Breathe in…breathe out…
Anxiety, in its many different forms, affects us all, but some more than others. Since there are many different types of anxiety, it is often very challenging to detect it in the classroom.
Maybe you have students who go to class every day, participate in lectures, and do their homework, but for some reason, struggle on every exam. These students could be battling with a common form of anxiety called test anxiety. Test anxiety directly affects test scores and, therefore, your students’ futures.
What’s even more unnerving is the number of students who have test anxiety. According to American Test Anxieties Association, “About 16-20% of students have high test anxiety, making this the most prevalent scholastic impairment in our schools today.”
In order to effectively help these students struggling with test anxiety, you must first be able to recognize the signs of test anxiety.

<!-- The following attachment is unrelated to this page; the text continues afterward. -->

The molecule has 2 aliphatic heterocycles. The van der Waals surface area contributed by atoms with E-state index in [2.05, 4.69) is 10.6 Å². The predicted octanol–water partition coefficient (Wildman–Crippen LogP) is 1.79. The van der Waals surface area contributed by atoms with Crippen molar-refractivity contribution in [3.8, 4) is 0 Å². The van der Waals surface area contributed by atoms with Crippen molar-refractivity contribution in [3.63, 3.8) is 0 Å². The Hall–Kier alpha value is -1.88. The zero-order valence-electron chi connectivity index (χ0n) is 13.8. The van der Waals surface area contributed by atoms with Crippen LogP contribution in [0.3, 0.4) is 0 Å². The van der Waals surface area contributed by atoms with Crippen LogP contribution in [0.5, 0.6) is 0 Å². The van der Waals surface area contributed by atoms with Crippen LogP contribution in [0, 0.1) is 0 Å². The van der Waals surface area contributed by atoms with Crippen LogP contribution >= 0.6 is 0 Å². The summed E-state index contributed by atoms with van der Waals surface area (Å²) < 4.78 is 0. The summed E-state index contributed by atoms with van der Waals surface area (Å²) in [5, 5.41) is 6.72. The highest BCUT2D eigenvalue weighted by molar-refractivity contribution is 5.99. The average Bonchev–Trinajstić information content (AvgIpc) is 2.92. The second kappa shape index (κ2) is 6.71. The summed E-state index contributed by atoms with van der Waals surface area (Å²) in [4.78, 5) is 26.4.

Students who frequently become nauseated before a test, appear sweaty or abnormally pale, and/or experience frequent headaches during exams could be struggling with test anxiety. Please note that a few sporadic headaches don’t indicate anxiety, but if you notice a pattern of these symptoms appearing before or during a test, anxiety may be to blame.
Many students with test anxiety struggle with emotional symptoms such as anger, fear, hopelessness, or worry. Keep an eye on students who seem to display a few of these emotions each time before an exam.
The inability to concentrate is one of the most easily noticeable symptoms of test anxiety. During a test, see if you have students who are constantly looking around the room or fidgeting with their pencil, jewelry, hair, etc. Other signs of test anxiety are negative self-talk and self-doubt. When you talk to a student about their grades, do they act like all hope is lost and it’s not worth trying?
Recognizing the signs and symptoms of test anxiety is the first step in providing students with the resources and care they need to fight it. By fighting test anxiety, students will be able to face the test with more confidence and achieve higher test scores!
Do you have any more tips for recognizing students with test anxiety? We would love to hear them!